Today’s increasingly global marketplace – combined with limited budgets – makes it more important than ever for companies to think strategically about the development and management of their international trademark portfolios. This means making smart business decisions about which marks to adopt, where to register them, and how and when to prioritize enforcement on a worldwide basis. Pay attention to these key issues when managing a global trademark portfolio.

Develop Internal Protocols

An important first step is to establish internal  protocols for the selection, adoption and use of trademarks to ensure focused efforts and the efficient use of resources.

Register in Many Locations

Since trademark rights are jurisdictional and rights flow from registration in most countries outside the United States, it is important to proactively register trademarks in the countries where your company is currently doing business (including where you are manufacturing) as well as where you plan to do business in the next few years. Filing in countries where trademark counterfeiting and piracy are rampant can also be a smart investment compared with the potentially significant expense of having someone else register your mark and then hold it hostage, or the uphill battle of attempting to enforce your trademark when local laws do not provide the basis for a successful claim without a registration.

Protect Local Languages 

Register local language (e.g., Katakana, Kanji, Arabic, Cyrillic) versions of trademarks in non-English speaking countries, as local consumers will inevitably develop and use a local language equivalent for trademarks in the marketplace.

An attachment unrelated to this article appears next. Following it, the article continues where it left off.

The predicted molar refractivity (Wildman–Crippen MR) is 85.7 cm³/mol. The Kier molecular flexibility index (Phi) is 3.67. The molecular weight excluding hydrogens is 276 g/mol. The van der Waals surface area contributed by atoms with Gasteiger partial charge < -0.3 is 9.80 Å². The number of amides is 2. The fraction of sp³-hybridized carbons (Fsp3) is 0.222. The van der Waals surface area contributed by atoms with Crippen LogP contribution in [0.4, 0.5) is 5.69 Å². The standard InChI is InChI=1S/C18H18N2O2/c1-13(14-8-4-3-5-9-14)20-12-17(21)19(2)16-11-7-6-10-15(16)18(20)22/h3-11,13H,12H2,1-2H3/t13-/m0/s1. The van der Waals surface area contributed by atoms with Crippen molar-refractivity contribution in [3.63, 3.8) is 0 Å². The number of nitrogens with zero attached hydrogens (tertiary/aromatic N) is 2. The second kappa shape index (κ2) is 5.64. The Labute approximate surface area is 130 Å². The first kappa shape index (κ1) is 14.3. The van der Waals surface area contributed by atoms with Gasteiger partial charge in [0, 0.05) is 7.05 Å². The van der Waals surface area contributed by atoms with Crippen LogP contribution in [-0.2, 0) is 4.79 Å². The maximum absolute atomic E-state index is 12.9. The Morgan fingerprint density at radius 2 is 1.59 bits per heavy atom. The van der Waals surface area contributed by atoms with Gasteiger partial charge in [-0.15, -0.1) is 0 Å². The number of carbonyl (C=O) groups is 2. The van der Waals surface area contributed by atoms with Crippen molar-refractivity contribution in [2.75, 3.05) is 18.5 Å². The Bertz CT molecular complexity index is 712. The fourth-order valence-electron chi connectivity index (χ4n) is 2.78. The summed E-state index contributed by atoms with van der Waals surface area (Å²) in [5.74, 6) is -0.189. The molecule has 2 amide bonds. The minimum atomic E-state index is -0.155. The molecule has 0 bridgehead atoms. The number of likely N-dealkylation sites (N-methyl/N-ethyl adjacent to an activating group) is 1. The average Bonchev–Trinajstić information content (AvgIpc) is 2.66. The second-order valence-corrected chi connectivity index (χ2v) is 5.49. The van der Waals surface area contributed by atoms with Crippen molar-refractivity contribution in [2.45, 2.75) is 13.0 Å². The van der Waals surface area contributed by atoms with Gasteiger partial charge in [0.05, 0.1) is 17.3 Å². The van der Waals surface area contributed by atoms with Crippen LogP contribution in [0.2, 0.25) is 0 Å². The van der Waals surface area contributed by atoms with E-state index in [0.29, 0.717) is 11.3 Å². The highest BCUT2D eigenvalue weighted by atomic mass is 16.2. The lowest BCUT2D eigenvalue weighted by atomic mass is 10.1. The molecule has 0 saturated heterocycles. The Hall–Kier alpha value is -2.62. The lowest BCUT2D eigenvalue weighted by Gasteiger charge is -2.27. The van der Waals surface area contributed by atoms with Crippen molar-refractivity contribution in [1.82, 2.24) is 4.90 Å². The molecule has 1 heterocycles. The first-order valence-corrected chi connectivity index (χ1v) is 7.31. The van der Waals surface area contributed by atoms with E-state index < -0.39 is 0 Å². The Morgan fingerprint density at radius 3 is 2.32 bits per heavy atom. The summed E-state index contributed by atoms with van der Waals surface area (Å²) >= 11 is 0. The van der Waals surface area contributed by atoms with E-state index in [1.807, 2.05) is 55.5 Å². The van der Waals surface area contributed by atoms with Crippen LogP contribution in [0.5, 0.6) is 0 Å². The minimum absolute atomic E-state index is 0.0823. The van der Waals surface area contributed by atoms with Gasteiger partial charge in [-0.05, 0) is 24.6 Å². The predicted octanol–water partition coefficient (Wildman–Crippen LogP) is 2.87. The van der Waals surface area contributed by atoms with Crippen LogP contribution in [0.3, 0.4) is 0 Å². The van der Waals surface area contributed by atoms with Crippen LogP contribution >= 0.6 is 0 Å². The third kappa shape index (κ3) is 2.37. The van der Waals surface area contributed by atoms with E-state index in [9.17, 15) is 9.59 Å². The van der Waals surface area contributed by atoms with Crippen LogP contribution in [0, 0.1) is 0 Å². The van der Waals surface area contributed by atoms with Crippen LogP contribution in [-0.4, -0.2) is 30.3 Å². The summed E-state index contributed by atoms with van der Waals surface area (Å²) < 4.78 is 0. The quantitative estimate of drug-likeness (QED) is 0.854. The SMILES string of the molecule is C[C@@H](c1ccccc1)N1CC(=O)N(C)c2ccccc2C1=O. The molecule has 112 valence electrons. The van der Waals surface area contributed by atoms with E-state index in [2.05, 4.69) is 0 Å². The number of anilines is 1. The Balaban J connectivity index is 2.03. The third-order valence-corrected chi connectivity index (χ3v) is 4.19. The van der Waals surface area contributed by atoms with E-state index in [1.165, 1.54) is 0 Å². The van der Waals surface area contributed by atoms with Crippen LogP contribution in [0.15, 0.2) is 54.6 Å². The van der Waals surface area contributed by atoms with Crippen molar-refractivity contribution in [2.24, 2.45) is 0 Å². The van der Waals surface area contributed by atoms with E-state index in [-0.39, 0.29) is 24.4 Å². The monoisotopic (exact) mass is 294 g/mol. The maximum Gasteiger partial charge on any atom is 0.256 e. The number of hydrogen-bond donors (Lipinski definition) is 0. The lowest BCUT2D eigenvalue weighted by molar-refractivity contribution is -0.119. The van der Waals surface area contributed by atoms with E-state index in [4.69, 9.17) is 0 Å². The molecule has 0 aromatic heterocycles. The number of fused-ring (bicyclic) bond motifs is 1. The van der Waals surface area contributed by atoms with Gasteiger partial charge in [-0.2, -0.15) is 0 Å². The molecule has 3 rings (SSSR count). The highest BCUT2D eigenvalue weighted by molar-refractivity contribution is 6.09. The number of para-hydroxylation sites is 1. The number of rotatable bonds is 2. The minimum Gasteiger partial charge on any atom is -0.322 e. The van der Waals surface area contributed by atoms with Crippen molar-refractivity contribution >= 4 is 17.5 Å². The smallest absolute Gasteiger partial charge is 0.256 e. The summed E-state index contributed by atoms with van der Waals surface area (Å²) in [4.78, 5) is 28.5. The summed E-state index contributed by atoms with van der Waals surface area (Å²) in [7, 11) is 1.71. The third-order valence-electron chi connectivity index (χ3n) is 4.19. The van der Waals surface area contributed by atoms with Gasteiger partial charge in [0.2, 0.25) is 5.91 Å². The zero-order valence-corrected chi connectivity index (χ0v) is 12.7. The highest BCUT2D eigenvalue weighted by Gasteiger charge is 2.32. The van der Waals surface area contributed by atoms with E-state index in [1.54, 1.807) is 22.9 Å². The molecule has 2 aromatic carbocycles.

Use Appropriate Marking

Consult with local counsel regarding the use of appropriate legal notice marking for your trademarks to ensure compliance with local regulations.

Add Appropriate Provisions

All license and distribution agreements should include clear provisions that acknowledge trademark ownership and prohibit registration of company trademarks (including domain names incorporating the trademarks) by distributors and licensees. These agreements should also include provisions about the authorized use of the trademarks, and this use should be monitored.

Don’t Forget Recordal of Licenses

In many countries, recordal of trademark licenses is required in order to be able to rely on the use of your trademark by a licensee in an infringement proceeding. Consult with local counsel on this issue.

Register With Customs 

Enlist the help of local customs departments to identify and seize counterfeit products by recording your trademarks with customs in the jurisdictions where you do business. In the European Union, it is possible to secure an EU wide registration that enables customs officials in all EU countries to seize counterfeit products. By proactively focusing on the key steps outlined, you will best position your company in protecting its valuable trademark assets. Investing the time and effort to do this up front will pay dividends in the long run as it will ensure that your company is thinking strategically about what marks it is adopting, is taking steps to register marks in jurisdictions that are important to the business and is establishing the best brand positioning for the company to deal with challenging infringement issues.

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